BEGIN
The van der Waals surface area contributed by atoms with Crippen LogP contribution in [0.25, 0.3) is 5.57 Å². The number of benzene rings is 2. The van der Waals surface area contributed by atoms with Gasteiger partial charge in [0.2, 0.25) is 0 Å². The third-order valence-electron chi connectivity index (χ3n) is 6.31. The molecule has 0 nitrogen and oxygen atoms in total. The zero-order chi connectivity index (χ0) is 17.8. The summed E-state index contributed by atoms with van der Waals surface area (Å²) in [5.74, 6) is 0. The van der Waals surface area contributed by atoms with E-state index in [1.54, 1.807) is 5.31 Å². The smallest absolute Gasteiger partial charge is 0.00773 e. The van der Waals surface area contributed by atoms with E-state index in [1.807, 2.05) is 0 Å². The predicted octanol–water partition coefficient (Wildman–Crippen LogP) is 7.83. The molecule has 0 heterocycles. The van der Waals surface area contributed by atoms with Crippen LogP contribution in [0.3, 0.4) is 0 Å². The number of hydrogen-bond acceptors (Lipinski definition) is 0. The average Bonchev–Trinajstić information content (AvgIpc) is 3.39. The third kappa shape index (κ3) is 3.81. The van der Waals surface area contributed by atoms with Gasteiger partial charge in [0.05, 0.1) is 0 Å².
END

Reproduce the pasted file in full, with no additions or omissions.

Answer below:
The van der Waals surface area contributed by atoms with Crippen LogP contribution in [0.25, 0.3) is 5.57 Å². The number of benzene rings is 2. The van der Waals surface area contributed by atoms with Gasteiger partial charge in [0.2, 0.25) is 0 Å². The third-order valence-electron chi connectivity index (χ3n) is 6.31. The molecule has 0 nitrogen and oxygen atoms in total. The zero-order chi connectivity index (χ0) is 17.8. The summed E-state index contributed by atoms with van der Waals surface area (Å²) in [5.74, 6) is 0. The van der Waals surface area contributed by atoms with E-state index in [1.54, 1.807) is 5.31 Å². The smallest absolute Gasteiger partial charge is 0.00773 e. The van der Waals surface area contributed by atoms with E-state index in [1.807, 2.05) is 0 Å². The predicted octanol–water partition coefficient (Wildman–Crippen LogP) is 7.83. The molecule has 0 heterocycles. The van der Waals surface area contributed by atoms with Crippen LogP contribution in [0.3, 0.4) is 0 Å². The number of hydrogen-bond acceptors (Lipinski definition) is 0. The average Bonchev–Trinajstić information content (AvgIpc) is 3.39. The third kappa shape index (κ3) is 3.81. The van der Waals surface area contributed by atoms with Gasteiger partial charge in [0.05, 0.1) is 0 Å².